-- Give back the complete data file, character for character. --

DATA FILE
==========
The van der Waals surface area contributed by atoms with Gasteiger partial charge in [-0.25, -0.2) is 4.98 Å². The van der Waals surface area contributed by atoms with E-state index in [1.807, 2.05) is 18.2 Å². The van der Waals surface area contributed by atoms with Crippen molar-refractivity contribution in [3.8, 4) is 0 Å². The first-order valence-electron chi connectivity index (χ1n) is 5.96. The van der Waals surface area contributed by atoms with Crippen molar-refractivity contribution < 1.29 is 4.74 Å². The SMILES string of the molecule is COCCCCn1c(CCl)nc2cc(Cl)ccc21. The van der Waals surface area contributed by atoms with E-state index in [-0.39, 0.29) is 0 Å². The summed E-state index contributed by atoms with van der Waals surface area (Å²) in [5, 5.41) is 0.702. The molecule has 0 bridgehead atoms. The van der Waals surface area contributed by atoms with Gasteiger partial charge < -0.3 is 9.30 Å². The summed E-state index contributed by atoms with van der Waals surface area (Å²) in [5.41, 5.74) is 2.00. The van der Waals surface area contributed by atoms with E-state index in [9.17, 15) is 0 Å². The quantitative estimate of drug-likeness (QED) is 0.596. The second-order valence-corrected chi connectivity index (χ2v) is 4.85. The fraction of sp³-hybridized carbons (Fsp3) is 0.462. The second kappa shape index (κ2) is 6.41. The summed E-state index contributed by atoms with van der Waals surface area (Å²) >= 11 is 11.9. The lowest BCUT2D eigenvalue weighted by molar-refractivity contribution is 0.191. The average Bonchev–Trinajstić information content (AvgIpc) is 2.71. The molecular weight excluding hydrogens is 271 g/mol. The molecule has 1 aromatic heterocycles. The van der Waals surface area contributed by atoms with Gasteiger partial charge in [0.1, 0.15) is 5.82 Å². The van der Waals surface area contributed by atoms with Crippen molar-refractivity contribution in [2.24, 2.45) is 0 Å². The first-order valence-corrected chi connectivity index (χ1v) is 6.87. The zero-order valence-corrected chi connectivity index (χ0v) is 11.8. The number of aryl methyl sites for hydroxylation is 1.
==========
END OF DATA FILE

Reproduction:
The van der Waals surface area contributed by atoms with Gasteiger partial charge in [-0.25, -0.2) is 4.98 Å². The van der Waals surface area contributed by atoms with E-state index in [1.807, 2.05) is 18.2 Å². The van der Waals surface area contributed by atoms with Crippen molar-refractivity contribution in [3.8, 4) is 0 Å². The first-order valence-electron chi connectivity index (χ1n) is 5.96. The van der Waals surface area contributed by atoms with Crippen molar-refractivity contribution < 1.29 is 4.74 Å². The SMILES string of the molecule is COCCCCn1c(CCl)nc2cc(Cl)ccc21. The van der Waals surface area contributed by atoms with E-state index in [-0.39, 0.29) is 0 Å². The summed E-state index contributed by atoms with van der Waals surface area (Å²) in [5, 5.41) is 0.702. The molecule has 0 bridgehead atoms. The van der Waals surface area contributed by atoms with Gasteiger partial charge < -0.3 is 9.30 Å². The summed E-state index contributed by atoms with van der Waals surface area (Å²) in [5.41, 5.74) is 2.00. The van der Waals surface area contributed by atoms with E-state index in [9.17, 15) is 0 Å². The quantitative estimate of drug-likeness (QED) is 0.596. The second-order valence-corrected chi connectivity index (χ2v) is 4.85. The fraction of sp³-hybridized carbons (Fsp3) is 0.462. The second kappa shape index (κ2) is 6.41. The summed E-state index contributed by atoms with van der Waals surface area (Å²) >= 11 is 11.9. The lowest BCUT2D eigenvalue weighted by molar-refractivity contribution is 0.191. The average Bonchev–Trinajstić information content (AvgIpc) is 2.71. The molecular weight excluding hydrogens is 271 g/mol. The molecule has 1 aromatic heterocycles. The van der Waals surface area contributed by atoms with Gasteiger partial charge in [0.1, 0.15) is 5.82 Å². The van der Waals surface area contributed by atoms with Crippen molar-refractivity contribution in [2.24, 2.45) is 0 Å². The first-order valence-corrected chi connectivity index (χ1v) is 6.87. The zero-order valence-corrected chi connectivity index (χ0v) is 11.8. The number of aryl methyl sites for hydroxylation is 1.